"(a) In urgent applications the court or a judge may dispense with the forms and service provided for in these rules and may dispose of such matter at such time and place and in such manner and in accordance with such procedure as


the court or judge may deem fit.

  1. In any petition or affidavit filed in support of an urgent application the applicant shall set forth in detail circumstances which he avers render the application urgent and also the reasons why he claims he cannot be afforded substantial relief in a hearing in due course if the periods presented by these were allowed. (My underlining.

The court therefore will only dispense with the periods provided for by the rules if the applicant:

  1. Sets forth in detail circumstances which he avers render the application urgent. It is not enough to simply pose these circumstance and rest;

  1. Gives reasons why he cannot be afforded substantial relief in due course.

Both conditions must exist together before an application qualifies as urgent. If either one of them is missing, the application must fail for want of urgency.


In the present case the circumstances that led to this application were not only long in the brewing i.e. since Paki Moaki's death, but the alleged threats are not given in any detail at all. We are given a bald statement that on certain dates respondents made threats to staff. What form these threats took is not said. How is the court to determine whether they were real or not if it does not know the nature of the threats.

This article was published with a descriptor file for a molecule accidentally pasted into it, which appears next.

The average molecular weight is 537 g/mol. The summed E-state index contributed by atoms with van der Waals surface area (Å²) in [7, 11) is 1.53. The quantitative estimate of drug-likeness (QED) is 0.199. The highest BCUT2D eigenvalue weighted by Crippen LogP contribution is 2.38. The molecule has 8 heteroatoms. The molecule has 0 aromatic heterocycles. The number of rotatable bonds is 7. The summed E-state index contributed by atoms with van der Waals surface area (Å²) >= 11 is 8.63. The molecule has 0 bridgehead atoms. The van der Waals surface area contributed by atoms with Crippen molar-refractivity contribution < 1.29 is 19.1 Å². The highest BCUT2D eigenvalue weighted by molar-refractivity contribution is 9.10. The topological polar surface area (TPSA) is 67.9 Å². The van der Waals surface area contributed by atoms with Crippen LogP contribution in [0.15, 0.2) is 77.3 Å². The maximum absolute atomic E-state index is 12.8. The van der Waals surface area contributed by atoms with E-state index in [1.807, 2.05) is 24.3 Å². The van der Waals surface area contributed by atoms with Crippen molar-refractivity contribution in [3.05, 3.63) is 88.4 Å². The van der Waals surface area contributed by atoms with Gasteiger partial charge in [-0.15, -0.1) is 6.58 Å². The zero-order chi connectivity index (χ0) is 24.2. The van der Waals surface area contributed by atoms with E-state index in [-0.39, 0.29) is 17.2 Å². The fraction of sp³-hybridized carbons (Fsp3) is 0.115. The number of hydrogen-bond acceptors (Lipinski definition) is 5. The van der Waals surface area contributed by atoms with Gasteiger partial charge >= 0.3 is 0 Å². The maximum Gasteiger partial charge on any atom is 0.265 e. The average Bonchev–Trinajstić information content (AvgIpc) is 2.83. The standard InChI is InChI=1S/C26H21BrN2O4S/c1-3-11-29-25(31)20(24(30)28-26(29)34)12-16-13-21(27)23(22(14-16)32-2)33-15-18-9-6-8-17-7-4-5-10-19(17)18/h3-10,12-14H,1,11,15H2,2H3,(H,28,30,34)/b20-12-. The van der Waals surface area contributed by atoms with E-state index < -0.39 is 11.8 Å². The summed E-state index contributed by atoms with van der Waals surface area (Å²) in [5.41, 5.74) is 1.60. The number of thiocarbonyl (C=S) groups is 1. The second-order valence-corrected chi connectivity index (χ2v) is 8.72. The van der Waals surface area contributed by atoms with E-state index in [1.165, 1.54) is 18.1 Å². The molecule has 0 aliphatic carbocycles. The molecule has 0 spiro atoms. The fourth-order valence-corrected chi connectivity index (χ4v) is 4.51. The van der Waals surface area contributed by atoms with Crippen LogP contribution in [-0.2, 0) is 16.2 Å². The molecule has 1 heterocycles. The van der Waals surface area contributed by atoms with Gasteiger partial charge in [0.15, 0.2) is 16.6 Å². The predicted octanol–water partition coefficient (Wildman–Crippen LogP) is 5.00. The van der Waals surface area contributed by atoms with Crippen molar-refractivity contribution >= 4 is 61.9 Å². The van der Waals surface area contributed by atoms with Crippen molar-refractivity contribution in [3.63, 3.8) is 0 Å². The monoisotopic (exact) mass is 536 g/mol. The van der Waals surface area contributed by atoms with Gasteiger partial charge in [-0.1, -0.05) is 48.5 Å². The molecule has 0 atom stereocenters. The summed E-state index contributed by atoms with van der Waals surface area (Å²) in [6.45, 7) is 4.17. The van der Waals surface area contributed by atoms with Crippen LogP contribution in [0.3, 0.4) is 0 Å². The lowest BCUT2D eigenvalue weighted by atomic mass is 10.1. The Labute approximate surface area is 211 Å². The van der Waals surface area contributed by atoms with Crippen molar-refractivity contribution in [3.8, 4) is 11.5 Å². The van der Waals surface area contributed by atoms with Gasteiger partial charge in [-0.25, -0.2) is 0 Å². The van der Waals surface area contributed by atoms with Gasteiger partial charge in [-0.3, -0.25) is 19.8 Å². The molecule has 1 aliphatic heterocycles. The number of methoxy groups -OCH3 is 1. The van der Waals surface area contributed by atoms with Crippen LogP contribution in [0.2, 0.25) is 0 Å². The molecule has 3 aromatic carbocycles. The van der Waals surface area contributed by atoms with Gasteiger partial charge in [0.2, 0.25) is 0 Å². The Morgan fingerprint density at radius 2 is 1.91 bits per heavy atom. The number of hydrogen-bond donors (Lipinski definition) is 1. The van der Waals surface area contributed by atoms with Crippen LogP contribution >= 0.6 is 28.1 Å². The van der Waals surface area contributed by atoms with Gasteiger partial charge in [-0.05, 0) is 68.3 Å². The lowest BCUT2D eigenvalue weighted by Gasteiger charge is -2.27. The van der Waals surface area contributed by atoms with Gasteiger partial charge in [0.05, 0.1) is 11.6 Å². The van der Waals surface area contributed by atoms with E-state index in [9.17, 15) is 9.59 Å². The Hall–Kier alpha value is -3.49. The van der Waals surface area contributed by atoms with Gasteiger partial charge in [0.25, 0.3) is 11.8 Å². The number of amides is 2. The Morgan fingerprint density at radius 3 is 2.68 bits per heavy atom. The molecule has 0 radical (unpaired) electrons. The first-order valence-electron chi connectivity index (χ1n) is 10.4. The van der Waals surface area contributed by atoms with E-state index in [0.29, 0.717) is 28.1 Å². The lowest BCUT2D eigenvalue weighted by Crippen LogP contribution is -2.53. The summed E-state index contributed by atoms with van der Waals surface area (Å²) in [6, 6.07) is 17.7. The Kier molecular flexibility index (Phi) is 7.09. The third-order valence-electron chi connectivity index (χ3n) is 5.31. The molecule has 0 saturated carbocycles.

As regard the second requirement the papers are completely silent. Nowhere does applicant even pose a bare allegation that if the rules are not adhered to as presents he will not get substantial relief in due course.

We were referred to the case of Mahlakeng and 55 others C of A (Civ)No.l4 of 2003 [unreported]. This case is a chronicle of this, and the Court of Appeal's (and indeed our neighbour South Africa's Court's), lamentations over the abuse of the urgency procedure of our rules. Mine are merely a drop in the Ocean. I entertain the forlorn hope that the drop


may be the straw that broke the camel's back. Forlorn indeed, because in that case the Court of Appeal awarded costs de bonis propriis but the abuse nevertheless continues.

In conclusion, this application was not urgent. I dismiss it. In doing so I do not order the costs ordered by Steyn J.A. in the Mahlakeng case simply because I did understand the judgment to mean that we should do so in every case. But the temptation to do so certainly loomed large.

The application is dismissed with costs.



For Applicant : Mr Thulo

For Respondents : Mr Mahlakeng